Wheaton College ends student health insurance over Obamacare
The school says it will help students find and enroll in a healthcare plan.
Judge Richard Posner of the U.S. Court of Appeals for the Seventh Circuit denied the school's request for a temporary exemption from Obamacare's contraception mandate.
Wheaton College (Ill.) will no longer offer its students health care coverage after being denied a temporary exemption from the Obamacare contraceptive mandate.
"We regret that we were not able to provide earlier notice of this significant change, which affects roughly a quarter of our student body," said vice president for student development Paul Chelsen in a July 22 statement. The college will not renew its student health insurance plan (SHIP) for the upcoming school year.
“The College is considering all of its options and will explore the possibility of again offering a SHIP in the future if circumstances allow us to do so in good conscience,” Chelsen said.
Additionally, Chelsen declared that the "College desires that every student have access to quality and affordable healthcare" but said an "unexpected notification" to comply with the contraceptive mandate "did not allow the College adequate time to make alternate plans to provide student coverage in line with its institutional convictions."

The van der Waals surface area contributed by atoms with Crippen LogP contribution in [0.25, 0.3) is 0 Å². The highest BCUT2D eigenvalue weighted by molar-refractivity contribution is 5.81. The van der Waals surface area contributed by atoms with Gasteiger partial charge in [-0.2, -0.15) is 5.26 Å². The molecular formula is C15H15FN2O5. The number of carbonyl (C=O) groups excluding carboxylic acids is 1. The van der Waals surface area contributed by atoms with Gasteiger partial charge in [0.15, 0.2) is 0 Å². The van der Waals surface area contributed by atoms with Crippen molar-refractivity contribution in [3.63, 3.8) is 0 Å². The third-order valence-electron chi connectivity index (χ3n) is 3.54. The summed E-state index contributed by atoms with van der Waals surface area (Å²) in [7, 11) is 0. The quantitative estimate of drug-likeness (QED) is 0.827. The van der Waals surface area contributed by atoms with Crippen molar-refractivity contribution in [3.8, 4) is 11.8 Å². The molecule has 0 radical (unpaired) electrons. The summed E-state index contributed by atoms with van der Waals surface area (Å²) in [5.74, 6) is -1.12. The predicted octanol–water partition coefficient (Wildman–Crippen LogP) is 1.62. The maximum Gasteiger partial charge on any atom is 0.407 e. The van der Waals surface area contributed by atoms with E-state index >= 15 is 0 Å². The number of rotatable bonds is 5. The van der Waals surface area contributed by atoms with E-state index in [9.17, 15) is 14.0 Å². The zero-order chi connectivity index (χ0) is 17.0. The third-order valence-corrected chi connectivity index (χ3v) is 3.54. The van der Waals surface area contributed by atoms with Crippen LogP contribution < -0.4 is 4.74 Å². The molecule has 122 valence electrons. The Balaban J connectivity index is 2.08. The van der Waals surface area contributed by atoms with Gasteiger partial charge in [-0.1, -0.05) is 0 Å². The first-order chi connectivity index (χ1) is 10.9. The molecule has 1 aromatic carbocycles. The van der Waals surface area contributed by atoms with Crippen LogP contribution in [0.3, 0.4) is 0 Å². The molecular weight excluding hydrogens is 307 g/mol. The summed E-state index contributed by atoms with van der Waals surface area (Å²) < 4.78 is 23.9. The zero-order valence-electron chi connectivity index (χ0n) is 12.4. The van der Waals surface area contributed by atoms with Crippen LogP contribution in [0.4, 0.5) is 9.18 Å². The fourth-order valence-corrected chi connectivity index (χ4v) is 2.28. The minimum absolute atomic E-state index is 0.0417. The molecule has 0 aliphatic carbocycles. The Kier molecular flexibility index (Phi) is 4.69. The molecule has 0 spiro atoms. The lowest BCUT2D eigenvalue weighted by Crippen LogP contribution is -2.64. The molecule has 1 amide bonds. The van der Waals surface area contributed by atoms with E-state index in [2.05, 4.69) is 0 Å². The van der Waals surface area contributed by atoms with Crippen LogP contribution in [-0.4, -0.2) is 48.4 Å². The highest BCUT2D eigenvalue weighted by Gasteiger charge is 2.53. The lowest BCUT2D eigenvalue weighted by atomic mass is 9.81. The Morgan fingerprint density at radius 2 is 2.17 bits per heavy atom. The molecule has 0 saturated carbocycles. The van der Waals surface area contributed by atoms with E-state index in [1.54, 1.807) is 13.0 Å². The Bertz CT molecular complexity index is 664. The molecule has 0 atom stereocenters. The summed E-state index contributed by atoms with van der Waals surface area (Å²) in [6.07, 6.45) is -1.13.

As previously reported by Campus Reform, Judge Richard Posner, of the U.S. Court of Appeals for the Seventh Circuit, denied the college’s request for a preliminary injunction earlier this month. If it had been granted, the college would have been given a temporary religious exemption until its lawsuit was decided.
Wheaton College is currently suing the U.S. Department of Health and Human Services because of religious objections to “emergency contraception” coverage as part of its student health plan. The private Christian liberal arts college holds that several act as abortifacients and being required to provide them would violate its religious convictions.
According to NBC 5, Chelsen said during a student information session that the school is attempting to protect its lawsuit against the Department of Human Services.
The college said in a statement it would also assist students in "finding and signing up for a healthcare plan."
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